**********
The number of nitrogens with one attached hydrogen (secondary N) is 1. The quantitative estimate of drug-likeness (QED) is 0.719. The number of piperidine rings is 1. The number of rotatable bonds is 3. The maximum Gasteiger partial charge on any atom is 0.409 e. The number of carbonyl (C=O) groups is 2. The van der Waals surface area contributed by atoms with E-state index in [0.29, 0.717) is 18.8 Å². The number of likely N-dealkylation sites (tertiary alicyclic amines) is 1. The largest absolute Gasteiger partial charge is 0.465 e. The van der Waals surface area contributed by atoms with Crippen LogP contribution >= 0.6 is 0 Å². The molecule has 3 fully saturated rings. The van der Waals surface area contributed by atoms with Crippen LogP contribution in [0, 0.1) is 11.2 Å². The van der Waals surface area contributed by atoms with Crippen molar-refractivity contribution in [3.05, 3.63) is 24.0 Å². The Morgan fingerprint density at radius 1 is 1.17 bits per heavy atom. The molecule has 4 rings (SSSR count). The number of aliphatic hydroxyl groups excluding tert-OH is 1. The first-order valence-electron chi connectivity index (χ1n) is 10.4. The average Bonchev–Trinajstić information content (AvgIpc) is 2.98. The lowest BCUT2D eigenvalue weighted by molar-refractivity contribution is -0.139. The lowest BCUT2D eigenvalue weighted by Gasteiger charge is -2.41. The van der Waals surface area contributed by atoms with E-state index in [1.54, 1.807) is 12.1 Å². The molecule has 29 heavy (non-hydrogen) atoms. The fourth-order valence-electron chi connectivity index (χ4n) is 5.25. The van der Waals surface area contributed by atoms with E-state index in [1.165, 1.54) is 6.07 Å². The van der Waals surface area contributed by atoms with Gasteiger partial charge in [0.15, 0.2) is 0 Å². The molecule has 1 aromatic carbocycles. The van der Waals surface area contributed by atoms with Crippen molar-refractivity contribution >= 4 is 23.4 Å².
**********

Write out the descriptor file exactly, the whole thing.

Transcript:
The number of nitrogens with one attached hydrogen (secondary N) is 1. The quantitative estimate of drug-likeness (QED) is 0.719. The number of piperidine rings is 1. The number of rotatable bonds is 3. The maximum Gasteiger partial charge on any atom is 0.409 e. The number of carbonyl (C=O) groups is 2. The van der Waals surface area contributed by atoms with E-state index in [0.29, 0.717) is 18.8 Å². The number of likely N-dealkylation sites (tertiary alicyclic amines) is 1. The largest absolute Gasteiger partial charge is 0.465 e. The van der Waals surface area contributed by atoms with Crippen LogP contribution >= 0.6 is 0 Å². The molecule has 3 fully saturated rings. The van der Waals surface area contributed by atoms with Crippen LogP contribution in [0, 0.1) is 11.2 Å². The van der Waals surface area contributed by atoms with Crippen molar-refractivity contribution in [3.05, 3.63) is 24.0 Å². The Morgan fingerprint density at radius 1 is 1.17 bits per heavy atom. The molecule has 4 rings (SSSR count). The number of aliphatic hydroxyl groups excluding tert-OH is 1. The first-order valence-electron chi connectivity index (χ1n) is 10.4. The average Bonchev–Trinajstić information content (AvgIpc) is 2.98. The lowest BCUT2D eigenvalue weighted by molar-refractivity contribution is -0.139. The lowest BCUT2D eigenvalue weighted by Gasteiger charge is -2.41. The van der Waals surface area contributed by atoms with E-state index in [1.54, 1.807) is 12.1 Å². The molecule has 29 heavy (non-hydrogen) atoms. The fourth-order valence-electron chi connectivity index (χ4n) is 5.25. The van der Waals surface area contributed by atoms with E-state index in [1.165, 1.54) is 6.07 Å². The van der Waals surface area contributed by atoms with Gasteiger partial charge in [0.15, 0.2) is 0 Å². The molecule has 1 aromatic carbocycles. The van der Waals surface area contributed by atoms with Crippen molar-refractivity contribution >= 4 is 23.4 Å².